For so long, we’ve seen managers and clubs take on players with little more than a hunch. Or because they see something that the majority don’t see.
It hasn’t always been the most successful method of business for clubs across the world, but there are always some diamonds in the rough. You don’t need to look too deeply, either.
Ballon D’or winner and World Cup finalist Luka Modric is a great example. As a child, Modric grew up during the Croatian Independence War. A far cry from the high-grade youth academies we see at any number of top-flight clubs today.
After being rejected by his childhood club, Hadjuk Split, Dinamo Zagreb took a chance on the then 16-year old, signing him. He was loaned out numerous times before turning into Zagreb’s shining light.
He eventually would sign for high-profile Premier League club Tottenham. After a successful stint in North London, he made the dream transfer to Los Blancos, Real Madrid.
The rest speaks for itself.
Four Champions League trophies, a league title, three domestic cup titles, three UEFA Super Cup triumphs and three FIFA Club World Cup victories.
Luka Modric will forever live on as a footballing legend.
Mario Balotelli is another great example. A footballer who has always had an attitude, the Italian striker originally trialled at Barcelona as a junior. However, he was never signed up by the Blaugrana for that very reason. Attitude.
However, Manchester City took a chance on him, recognising his talents. They believed that if they could harness that talent and help him drop the arrogant tag, he could help them win trophies.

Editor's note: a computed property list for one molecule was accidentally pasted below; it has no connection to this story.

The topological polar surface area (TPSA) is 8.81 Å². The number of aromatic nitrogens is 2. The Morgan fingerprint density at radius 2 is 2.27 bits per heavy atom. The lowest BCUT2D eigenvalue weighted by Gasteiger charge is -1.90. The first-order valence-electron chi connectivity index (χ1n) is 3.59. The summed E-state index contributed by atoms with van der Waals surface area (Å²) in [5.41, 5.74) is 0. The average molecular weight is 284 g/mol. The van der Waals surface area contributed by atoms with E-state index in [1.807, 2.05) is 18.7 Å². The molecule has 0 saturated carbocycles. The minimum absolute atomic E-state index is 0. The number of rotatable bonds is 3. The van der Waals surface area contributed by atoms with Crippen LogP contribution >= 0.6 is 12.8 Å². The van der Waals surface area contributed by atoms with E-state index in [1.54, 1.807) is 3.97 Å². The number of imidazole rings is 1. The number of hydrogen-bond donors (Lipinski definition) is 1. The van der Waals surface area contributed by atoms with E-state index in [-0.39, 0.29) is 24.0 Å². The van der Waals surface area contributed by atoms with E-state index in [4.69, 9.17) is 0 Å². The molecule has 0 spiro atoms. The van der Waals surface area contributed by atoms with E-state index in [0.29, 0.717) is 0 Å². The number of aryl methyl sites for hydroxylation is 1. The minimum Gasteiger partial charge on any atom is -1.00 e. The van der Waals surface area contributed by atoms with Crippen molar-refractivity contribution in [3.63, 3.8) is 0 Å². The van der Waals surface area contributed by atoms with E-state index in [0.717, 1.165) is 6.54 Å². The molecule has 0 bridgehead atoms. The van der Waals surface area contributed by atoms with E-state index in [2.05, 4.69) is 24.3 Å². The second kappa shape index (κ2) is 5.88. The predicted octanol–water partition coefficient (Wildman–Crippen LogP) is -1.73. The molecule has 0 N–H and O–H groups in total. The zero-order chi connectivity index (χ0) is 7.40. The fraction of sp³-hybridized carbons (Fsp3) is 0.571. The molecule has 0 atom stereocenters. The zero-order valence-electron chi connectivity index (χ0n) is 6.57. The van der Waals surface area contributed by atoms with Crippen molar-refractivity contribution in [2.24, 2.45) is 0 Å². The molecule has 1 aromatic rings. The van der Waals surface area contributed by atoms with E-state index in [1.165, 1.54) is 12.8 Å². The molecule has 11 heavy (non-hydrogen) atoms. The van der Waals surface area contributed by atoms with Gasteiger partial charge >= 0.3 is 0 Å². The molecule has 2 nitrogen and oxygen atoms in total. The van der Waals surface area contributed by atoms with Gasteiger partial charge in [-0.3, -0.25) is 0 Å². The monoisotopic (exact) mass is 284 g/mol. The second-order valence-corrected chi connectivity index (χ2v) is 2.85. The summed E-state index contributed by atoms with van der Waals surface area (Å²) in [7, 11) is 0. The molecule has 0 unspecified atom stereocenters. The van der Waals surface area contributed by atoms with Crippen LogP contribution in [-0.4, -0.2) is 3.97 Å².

Now, we know they were right. Before ‘Aguerooooooooo’, there was ‘Balotelli’. His influence in that play justified the chance Roberto Mancini and City took on him, regardless of anything else.
His City career may have been short-lived, but he repaid the faith and in turn, became a Manchester City legend.
Now in saying all of this, there are some footballers who have failed to repay their managers, fans and clubs. These are the times when perhaps, those who take the chance on these players when no one else will, should’ve listened to the majority.
Ravel Morrison sticks out like a sore thumb on a list of high-potential players that never fulfilled their destiny. Once touted by Sir Alex Ferguson as ‘the best he had ever seen’, Morrison’s career went downhill quicker than you could snap your fingers.
A once promising English football talent, Morrison now plays for Swedish club Ostersunds and with full respect to the Swedish leagues, it’s a far stretch from where he could’ve been.
Juan Manuel Iturbe, once dubbed ‘the next Messi’, was another immensely talented youngster who had the world at his feet at a club like AS Roma back in 2014.
But a slow start in the nation’s capital saw him out of favour and soon, out of the club. After several loan spells at AFC Bournemouth, Torino and Club Tijuana, Iturbe now represents UNAM in the Mexican league.
25 years old and no longer playing in Europe, it appears he may never get another chance.
All this can confirm one thing.
We never know just how high a player’s ceiling is. We can listen to all the talk, read all the hype. But at the end of the day, we never truly know until they get out on the park and on the big stage.
Which is why the use of statistics in player recruitment has become such a worldwide phenomenon amongst football clubs, especially in the age of technology.